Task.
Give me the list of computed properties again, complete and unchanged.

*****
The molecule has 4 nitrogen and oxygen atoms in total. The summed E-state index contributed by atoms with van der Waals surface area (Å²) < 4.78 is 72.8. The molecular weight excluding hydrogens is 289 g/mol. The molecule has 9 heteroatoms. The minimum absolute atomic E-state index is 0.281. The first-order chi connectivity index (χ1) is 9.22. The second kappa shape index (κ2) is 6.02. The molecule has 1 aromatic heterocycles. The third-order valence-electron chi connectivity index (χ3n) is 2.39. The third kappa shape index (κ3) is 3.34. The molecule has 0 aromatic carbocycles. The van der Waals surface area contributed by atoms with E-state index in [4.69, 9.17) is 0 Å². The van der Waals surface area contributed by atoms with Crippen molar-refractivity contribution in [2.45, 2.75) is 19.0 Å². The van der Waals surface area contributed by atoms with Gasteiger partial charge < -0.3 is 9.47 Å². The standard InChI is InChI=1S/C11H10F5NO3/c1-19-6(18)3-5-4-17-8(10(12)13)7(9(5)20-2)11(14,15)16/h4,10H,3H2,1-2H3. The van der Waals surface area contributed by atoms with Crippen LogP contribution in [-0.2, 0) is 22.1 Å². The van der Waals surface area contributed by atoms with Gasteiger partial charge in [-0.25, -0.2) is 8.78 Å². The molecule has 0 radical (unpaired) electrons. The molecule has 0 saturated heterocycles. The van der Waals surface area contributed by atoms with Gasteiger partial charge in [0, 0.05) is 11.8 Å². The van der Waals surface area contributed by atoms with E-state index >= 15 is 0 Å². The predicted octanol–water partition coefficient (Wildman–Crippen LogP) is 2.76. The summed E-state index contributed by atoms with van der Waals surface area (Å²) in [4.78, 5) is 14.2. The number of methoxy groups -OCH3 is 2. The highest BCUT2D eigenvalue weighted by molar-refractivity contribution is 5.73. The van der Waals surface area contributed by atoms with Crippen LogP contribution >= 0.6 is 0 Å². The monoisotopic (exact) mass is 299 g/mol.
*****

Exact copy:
The molecule has 4 nitrogen and oxygen atoms in total. The summed E-state index contributed by atoms with van der Waals surface area (Å²) < 4.78 is 72.8. The molecular weight excluding hydrogens is 289 g/mol. The molecule has 9 heteroatoms. The minimum absolute atomic E-state index is 0.281. The first-order chi connectivity index (χ1) is 9.22. The second kappa shape index (κ2) is 6.02. The molecule has 1 aromatic heterocycles. The third-order valence-electron chi connectivity index (χ3n) is 2.39. The third kappa shape index (κ3) is 3.34. The molecule has 0 aromatic carbocycles. The van der Waals surface area contributed by atoms with E-state index in [4.69, 9.17) is 0 Å². The van der Waals surface area contributed by atoms with Crippen molar-refractivity contribution in [2.45, 2.75) is 19.0 Å². The van der Waals surface area contributed by atoms with Gasteiger partial charge < -0.3 is 9.47 Å². The standard InChI is InChI=1S/C11H10F5NO3/c1-19-6(18)3-5-4-17-8(10(12)13)7(9(5)20-2)11(14,15)16/h4,10H,3H2,1-2H3. The van der Waals surface area contributed by atoms with Crippen LogP contribution in [-0.2, 0) is 22.1 Å². The van der Waals surface area contributed by atoms with Gasteiger partial charge in [-0.25, -0.2) is 8.78 Å². The molecule has 0 radical (unpaired) electrons. The molecule has 0 saturated heterocycles. The van der Waals surface area contributed by atoms with Gasteiger partial charge in [0, 0.05) is 11.8 Å². The van der Waals surface area contributed by atoms with E-state index >= 15 is 0 Å². The predicted octanol–water partition coefficient (Wildman–Crippen LogP) is 2.76. The summed E-state index contributed by atoms with van der Waals surface area (Å²) in [4.78, 5) is 14.2. The number of methoxy groups -OCH3 is 2. The highest BCUT2D eigenvalue weighted by molar-refractivity contribution is 5.73. The van der Waals surface area contributed by atoms with Crippen LogP contribution >= 0.6 is 0 Å². The monoisotopic (exact) mass is 299 g/mol.